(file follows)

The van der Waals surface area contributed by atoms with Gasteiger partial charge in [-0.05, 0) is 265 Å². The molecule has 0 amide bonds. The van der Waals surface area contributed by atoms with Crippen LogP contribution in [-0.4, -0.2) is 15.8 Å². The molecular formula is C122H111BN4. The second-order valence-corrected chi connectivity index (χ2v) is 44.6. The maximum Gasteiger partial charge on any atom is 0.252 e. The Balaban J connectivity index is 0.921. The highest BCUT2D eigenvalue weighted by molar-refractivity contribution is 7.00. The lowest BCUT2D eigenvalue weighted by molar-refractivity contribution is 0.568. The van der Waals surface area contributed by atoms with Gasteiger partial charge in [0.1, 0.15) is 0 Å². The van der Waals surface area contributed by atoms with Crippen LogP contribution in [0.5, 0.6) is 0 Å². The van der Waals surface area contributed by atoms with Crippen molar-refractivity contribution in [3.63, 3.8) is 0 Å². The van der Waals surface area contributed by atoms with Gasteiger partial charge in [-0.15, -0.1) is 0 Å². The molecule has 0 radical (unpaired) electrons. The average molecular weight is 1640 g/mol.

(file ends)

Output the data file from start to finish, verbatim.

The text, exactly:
The van der Waals surface area contributed by atoms with Gasteiger partial charge in [-0.05, 0) is 265 Å². The molecule has 0 amide bonds. The van der Waals surface area contributed by atoms with Crippen LogP contribution in [-0.4, -0.2) is 15.8 Å². The molecular formula is C122H111BN4. The second-order valence-corrected chi connectivity index (χ2v) is 44.6. The maximum Gasteiger partial charge on any atom is 0.252 e. The Balaban J connectivity index is 0.921. The highest BCUT2D eigenvalue weighted by molar-refractivity contribution is 7.00. The lowest BCUT2D eigenvalue weighted by molar-refractivity contribution is 0.568. The van der Waals surface area contributed by atoms with Gasteiger partial charge in [0.1, 0.15) is 0 Å². The van der Waals surface area contributed by atoms with Crippen LogP contribution in [0.5, 0.6) is 0 Å². The van der Waals surface area contributed by atoms with Crippen molar-refractivity contribution in [3.63, 3.8) is 0 Å². The van der Waals surface area contributed by atoms with Gasteiger partial charge in [-0.15, -0.1) is 0 Å². The molecule has 0 radical (unpaired) electrons. The average molecular weight is 1640 g/mol.